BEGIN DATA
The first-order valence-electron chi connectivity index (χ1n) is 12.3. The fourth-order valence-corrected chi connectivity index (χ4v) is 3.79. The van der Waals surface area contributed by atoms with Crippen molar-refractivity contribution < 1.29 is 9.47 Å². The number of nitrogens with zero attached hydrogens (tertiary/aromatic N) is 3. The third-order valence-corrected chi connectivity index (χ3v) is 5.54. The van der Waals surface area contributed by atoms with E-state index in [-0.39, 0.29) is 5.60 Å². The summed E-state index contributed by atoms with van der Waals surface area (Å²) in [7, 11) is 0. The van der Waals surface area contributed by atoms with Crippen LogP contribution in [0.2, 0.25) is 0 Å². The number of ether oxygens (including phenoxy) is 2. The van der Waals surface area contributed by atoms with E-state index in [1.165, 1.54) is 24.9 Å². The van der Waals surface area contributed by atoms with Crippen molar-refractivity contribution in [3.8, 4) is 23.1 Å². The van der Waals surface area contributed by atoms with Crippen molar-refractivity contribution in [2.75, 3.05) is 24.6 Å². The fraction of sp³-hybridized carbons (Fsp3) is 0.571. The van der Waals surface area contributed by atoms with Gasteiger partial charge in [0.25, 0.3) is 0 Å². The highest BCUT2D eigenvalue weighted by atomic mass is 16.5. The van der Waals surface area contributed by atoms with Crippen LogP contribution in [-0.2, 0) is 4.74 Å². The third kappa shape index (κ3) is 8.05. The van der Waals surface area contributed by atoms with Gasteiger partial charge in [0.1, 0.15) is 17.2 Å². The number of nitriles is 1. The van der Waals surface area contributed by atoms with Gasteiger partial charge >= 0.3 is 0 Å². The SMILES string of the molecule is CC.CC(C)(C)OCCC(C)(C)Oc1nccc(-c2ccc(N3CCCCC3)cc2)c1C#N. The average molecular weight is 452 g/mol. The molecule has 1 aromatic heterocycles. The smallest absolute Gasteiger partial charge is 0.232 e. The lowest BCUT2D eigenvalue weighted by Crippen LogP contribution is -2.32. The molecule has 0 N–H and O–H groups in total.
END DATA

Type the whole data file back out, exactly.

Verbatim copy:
The first-order valence-electron chi connectivity index (χ1n) is 12.3. The fourth-order valence-corrected chi connectivity index (χ4v) is 3.79. The van der Waals surface area contributed by atoms with Crippen molar-refractivity contribution < 1.29 is 9.47 Å². The number of nitrogens with zero attached hydrogens (tertiary/aromatic N) is 3. The third-order valence-corrected chi connectivity index (χ3v) is 5.54. The van der Waals surface area contributed by atoms with E-state index in [-0.39, 0.29) is 5.60 Å². The summed E-state index contributed by atoms with van der Waals surface area (Å²) in [7, 11) is 0. The van der Waals surface area contributed by atoms with Crippen LogP contribution in [0.2, 0.25) is 0 Å². The number of ether oxygens (including phenoxy) is 2. The van der Waals surface area contributed by atoms with E-state index in [1.165, 1.54) is 24.9 Å². The van der Waals surface area contributed by atoms with Crippen molar-refractivity contribution in [3.8, 4) is 23.1 Å². The van der Waals surface area contributed by atoms with Crippen molar-refractivity contribution in [2.75, 3.05) is 24.6 Å². The fraction of sp³-hybridized carbons (Fsp3) is 0.571. The van der Waals surface area contributed by atoms with Gasteiger partial charge in [0.25, 0.3) is 0 Å². The highest BCUT2D eigenvalue weighted by atomic mass is 16.5. The van der Waals surface area contributed by atoms with Crippen LogP contribution in [-0.2, 0) is 4.74 Å². The third kappa shape index (κ3) is 8.05. The van der Waals surface area contributed by atoms with Gasteiger partial charge in [0.1, 0.15) is 17.2 Å². The number of nitriles is 1. The van der Waals surface area contributed by atoms with Gasteiger partial charge >= 0.3 is 0 Å². The SMILES string of the molecule is CC.CC(C)(C)OCCC(C)(C)Oc1nccc(-c2ccc(N3CCCCC3)cc2)c1C#N. The average molecular weight is 452 g/mol. The molecule has 1 aromatic heterocycles. The smallest absolute Gasteiger partial charge is 0.232 e. The lowest BCUT2D eigenvalue weighted by Crippen LogP contribution is -2.32. The molecule has 0 N–H and O–H groups in total.